The Cooper’s hawk lands in the yard and the doves scatter—a cacophony of flutes. He flies off east where the icy snow is a blaze of white.
Overcast at sunrise. The cak-cak-cak of a Cooper’s hawk beginning to think about courtship and nesting, somewhere up in the snowy woods.
Cold and gray—the weather, but also me. A sharp-shinned or Cooper’s hawk comes flying low over the trees, clearly keen on getting breakfast.
Three Carolina wrens kvetching on and on in the heat. Up in the woods, a Cooper’s hawk chatters twice. Could they be nesting again?
The silhouette of a small accipiter—doubtless one of the resident Cooper’s hawks—swift and silent as it disappears into the trees.
Again this morning around 10:30, for the fifth day in a row, a Cooper’s hawk calls up in the woods. In the hawk’s mind, it might be a song.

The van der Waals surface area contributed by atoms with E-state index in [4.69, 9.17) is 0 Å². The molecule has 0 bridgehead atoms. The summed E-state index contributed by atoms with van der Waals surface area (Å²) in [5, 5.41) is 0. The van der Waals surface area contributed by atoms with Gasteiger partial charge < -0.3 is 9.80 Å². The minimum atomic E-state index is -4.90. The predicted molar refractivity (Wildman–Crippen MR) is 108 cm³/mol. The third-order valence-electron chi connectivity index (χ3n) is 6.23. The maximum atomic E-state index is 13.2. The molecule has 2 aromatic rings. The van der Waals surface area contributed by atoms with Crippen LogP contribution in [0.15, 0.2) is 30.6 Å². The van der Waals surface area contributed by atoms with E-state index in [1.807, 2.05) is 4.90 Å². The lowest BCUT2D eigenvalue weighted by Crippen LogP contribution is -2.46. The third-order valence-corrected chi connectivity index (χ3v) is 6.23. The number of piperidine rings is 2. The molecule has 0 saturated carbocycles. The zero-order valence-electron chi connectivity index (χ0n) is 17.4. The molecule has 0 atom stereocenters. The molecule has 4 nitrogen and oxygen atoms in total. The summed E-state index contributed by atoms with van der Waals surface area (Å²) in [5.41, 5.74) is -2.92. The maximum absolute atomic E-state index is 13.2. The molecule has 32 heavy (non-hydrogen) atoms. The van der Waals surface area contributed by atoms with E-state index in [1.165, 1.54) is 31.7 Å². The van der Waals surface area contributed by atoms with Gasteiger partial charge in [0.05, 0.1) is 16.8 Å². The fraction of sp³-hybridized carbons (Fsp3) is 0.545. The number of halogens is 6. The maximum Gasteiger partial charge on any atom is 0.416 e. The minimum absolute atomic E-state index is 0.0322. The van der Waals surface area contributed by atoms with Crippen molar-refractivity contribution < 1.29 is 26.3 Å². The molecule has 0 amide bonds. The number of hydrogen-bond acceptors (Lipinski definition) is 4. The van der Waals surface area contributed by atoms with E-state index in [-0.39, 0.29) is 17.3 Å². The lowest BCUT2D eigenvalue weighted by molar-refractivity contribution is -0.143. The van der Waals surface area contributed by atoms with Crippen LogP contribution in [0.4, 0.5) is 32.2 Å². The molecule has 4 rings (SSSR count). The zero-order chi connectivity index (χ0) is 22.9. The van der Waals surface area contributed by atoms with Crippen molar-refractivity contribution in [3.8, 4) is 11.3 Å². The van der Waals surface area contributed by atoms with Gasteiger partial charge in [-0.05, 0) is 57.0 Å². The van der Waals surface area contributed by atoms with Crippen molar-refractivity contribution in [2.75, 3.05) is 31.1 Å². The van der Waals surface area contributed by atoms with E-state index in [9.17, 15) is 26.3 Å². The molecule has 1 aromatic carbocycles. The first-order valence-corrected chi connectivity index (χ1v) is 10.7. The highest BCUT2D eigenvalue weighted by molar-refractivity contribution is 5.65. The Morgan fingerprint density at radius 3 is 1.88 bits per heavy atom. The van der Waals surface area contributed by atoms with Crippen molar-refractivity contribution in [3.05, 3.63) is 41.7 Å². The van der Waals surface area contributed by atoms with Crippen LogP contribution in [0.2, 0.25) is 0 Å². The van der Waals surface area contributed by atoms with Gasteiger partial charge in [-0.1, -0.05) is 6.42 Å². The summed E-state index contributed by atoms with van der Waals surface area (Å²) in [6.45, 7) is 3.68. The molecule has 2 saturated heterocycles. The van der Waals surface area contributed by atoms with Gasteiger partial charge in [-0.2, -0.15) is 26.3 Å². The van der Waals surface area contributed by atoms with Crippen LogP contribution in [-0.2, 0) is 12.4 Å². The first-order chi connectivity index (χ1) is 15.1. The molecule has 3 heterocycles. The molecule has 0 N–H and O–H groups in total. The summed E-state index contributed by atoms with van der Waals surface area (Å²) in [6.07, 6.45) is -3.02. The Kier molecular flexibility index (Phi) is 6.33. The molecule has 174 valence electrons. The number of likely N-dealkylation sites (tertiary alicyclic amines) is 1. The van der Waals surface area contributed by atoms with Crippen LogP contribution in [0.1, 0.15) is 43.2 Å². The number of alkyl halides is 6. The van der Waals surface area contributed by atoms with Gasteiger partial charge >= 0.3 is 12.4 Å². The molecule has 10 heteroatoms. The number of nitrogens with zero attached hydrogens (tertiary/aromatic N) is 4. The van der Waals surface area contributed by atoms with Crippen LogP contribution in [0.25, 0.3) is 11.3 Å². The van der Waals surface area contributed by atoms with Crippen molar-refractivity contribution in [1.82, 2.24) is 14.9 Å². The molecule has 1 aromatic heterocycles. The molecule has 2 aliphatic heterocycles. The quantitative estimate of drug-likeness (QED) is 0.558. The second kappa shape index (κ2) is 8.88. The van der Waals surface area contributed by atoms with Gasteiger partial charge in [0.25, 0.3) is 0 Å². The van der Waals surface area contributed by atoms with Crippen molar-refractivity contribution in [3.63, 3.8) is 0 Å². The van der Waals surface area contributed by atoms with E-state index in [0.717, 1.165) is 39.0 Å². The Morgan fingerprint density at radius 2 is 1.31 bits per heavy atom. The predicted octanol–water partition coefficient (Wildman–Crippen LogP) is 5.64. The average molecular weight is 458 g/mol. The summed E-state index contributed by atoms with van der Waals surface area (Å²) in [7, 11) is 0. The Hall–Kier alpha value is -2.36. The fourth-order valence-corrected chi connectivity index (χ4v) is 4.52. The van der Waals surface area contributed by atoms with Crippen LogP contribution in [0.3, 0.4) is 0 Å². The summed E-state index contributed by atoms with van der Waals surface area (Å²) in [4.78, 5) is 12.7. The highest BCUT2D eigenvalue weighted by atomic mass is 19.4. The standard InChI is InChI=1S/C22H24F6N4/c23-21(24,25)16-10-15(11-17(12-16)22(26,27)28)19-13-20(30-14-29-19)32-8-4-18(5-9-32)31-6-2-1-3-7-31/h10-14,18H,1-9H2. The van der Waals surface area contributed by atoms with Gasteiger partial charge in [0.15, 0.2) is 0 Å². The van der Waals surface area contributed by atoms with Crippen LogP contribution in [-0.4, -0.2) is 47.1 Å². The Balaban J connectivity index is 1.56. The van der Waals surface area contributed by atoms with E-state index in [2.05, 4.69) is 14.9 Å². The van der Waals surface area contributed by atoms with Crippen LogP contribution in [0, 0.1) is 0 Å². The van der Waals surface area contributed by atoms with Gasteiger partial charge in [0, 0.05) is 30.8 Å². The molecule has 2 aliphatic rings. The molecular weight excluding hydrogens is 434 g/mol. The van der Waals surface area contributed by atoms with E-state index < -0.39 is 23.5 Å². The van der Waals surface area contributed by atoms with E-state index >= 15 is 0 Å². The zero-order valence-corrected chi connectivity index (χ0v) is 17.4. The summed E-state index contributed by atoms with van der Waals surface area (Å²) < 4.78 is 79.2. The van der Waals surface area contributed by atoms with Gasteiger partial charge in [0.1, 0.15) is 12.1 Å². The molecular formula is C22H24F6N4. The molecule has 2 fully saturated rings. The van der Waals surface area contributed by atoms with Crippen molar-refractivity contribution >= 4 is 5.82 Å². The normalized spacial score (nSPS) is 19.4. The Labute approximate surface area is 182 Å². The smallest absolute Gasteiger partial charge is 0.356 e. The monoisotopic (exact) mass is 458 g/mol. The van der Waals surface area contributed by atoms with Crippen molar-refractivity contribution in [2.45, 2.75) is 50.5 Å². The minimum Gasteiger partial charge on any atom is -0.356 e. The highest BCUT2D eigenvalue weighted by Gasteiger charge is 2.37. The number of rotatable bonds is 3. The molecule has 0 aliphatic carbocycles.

Sun silvering black birch twigs. From the woods beyond, the call of a Cooper’s hawk. It can’t be long till the first shadbush blooms.
From up in the woods, the kak-kak-kak call of a Cooper’s hawk. The first question mark butterfly lands among dead leaves and vanishes.
Breezy and cool. The yard rings with oriole song. A Cooper’s hawk skims the treetops, wings lit up by the rising sun.
The cardinal attacks his reflection then sings in triumph. The Cooper’s hawk skulks out of the woods like a ninja. Today I’m the cardinal.